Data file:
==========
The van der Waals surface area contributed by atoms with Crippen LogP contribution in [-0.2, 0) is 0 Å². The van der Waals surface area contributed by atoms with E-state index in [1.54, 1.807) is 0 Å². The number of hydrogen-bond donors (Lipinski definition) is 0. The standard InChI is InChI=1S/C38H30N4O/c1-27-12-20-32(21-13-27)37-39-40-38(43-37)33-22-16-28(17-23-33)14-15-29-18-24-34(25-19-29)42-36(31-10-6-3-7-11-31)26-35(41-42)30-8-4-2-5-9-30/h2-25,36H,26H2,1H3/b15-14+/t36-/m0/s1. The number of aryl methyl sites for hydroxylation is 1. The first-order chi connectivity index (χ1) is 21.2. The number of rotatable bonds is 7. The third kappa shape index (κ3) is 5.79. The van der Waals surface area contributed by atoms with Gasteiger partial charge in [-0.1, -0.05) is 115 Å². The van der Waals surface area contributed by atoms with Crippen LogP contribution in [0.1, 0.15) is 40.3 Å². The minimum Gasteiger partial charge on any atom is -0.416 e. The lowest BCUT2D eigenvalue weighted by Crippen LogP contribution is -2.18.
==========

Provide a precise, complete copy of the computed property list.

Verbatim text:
The van der Waals surface area contributed by atoms with Crippen LogP contribution in [-0.2, 0) is 0 Å². The van der Waals surface area contributed by atoms with E-state index in [1.54, 1.807) is 0 Å². The number of hydrogen-bond donors (Lipinski definition) is 0. The standard InChI is InChI=1S/C38H30N4O/c1-27-12-20-32(21-13-27)37-39-40-38(43-37)33-22-16-28(17-23-33)14-15-29-18-24-34(25-19-29)42-36(31-10-6-3-7-11-31)26-35(41-42)30-8-4-2-5-9-30/h2-25,36H,26H2,1H3/b15-14+/t36-/m0/s1. The number of aryl methyl sites for hydroxylation is 1. The first-order chi connectivity index (χ1) is 21.2. The number of rotatable bonds is 7. The third kappa shape index (κ3) is 5.79. The van der Waals surface area contributed by atoms with Gasteiger partial charge in [-0.1, -0.05) is 115 Å². The van der Waals surface area contributed by atoms with Crippen LogP contribution in [0.1, 0.15) is 40.3 Å². The minimum Gasteiger partial charge on any atom is -0.416 e. The lowest BCUT2D eigenvalue weighted by Crippen LogP contribution is -2.18.